Dear Grandparenting: I am taking my grandchildren to the beach in August for two weeks. My grandsons are 16 and 13. My granddaughter is 14. Their parents will join us when they can escape from work. I have rented a little cottage from an old friend. She is a stickler for keeping her house immaculate. I promised I would return the cottage in the same condition. This worries me a little bit but not nearly as much as their cousins. Their families vacation together nearby.
Those kids are wild. I’m not saying they are juvenile delinquents. Let’s just say they were raised differently. I know the cousins will visit because there’s more to do at our beach town. I wonder if I can pull this off without blowing a fuse. I like my naps and don’t want to worry myself to death. After all, it’s my vacation too! Your advice would be greatly appreciated. Bradley Martin, Boston, MA
Dear Bradley: Before we launch into our advice, a word needs to be said about the undervalued importance of cousins in the lives of grandchildren. We seldom hear much about this family segment, and it’s way too early for your grandchildren to begin to appreciate the role cousins can come to play. We’d call it huge.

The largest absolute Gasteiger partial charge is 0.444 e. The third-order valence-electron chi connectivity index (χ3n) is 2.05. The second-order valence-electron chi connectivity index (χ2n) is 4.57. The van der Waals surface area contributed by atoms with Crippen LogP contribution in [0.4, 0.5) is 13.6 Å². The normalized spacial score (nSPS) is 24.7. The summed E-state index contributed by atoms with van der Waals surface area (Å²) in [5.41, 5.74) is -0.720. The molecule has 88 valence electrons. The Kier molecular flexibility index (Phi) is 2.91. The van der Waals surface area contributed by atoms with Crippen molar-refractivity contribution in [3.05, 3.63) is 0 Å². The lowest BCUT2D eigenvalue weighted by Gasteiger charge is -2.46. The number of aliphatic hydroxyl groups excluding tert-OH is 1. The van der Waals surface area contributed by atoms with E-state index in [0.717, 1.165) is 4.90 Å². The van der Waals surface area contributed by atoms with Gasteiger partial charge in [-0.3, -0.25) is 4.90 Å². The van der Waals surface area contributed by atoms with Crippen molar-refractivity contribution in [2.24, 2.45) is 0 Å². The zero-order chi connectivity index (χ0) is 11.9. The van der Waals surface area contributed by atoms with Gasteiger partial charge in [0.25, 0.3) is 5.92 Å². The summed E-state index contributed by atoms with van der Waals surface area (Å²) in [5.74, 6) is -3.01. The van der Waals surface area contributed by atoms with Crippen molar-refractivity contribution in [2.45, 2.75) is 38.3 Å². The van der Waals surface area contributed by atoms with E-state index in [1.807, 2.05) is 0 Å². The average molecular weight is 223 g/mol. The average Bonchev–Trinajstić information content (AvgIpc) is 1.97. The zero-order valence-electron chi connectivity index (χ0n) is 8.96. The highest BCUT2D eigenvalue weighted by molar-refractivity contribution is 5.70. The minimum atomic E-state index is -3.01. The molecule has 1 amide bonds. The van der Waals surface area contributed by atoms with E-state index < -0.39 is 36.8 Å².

Not a sibling, not a friend, cousins are a unique mixture of both, the very fiber of the greater family cloth. Comforting and enriching, cousins help grandchildren understand extended family dynamics, show up for milestone events like weddings, funerals and family rituals, share your grandchildren’s life journey and help your grandchildren remember and reenact the joys and triumphs of childhood and adulthood. Your grandchildren’s relationships with each other may turn sour at future point in time, but cousins occupy a safer space by virtue of keeping their distance.
Like any relationship, the strength of your grandchildren’s bond with their cousins depends on their shared experiences. In our book, a good grandparent should facilitate the cousins comingling. Summertime at the beach is the stuff of great memories that can last a lifetime. To relieve your anxiety, communicate your expectations to your grandchildren before the cousins arrive. Draw up a short, repeat short, list of do’s and don’ts with your grandchildren’s participation — without their buy-in, you are hopelessly outnumbered. Assemble everyone and announce that you won’t micromanage as long as they obey the few house rules. If you act like you mean business, the cousins should stay in line.
GRAND REMARK OF THE WEEK
Berry from Kingsport, Tennessee, took granddaughter Annie shopping at the Town Center to let her pick out her own birthday gift.
“Don’t rush it,” said Berry. “Find something you really want.”
“That’s why I love you, Grandma,” said Annie. “You make me feel like you have all the time in the world just for me.”
Dee and Tom, married more than 50 years, have eight grandchildren. Together with Key, they welcome questions, suggestions and Grand Remarks of the Week. Send to P.O. Box 27454, Towson, MD, 21285. Call 410-963-4426.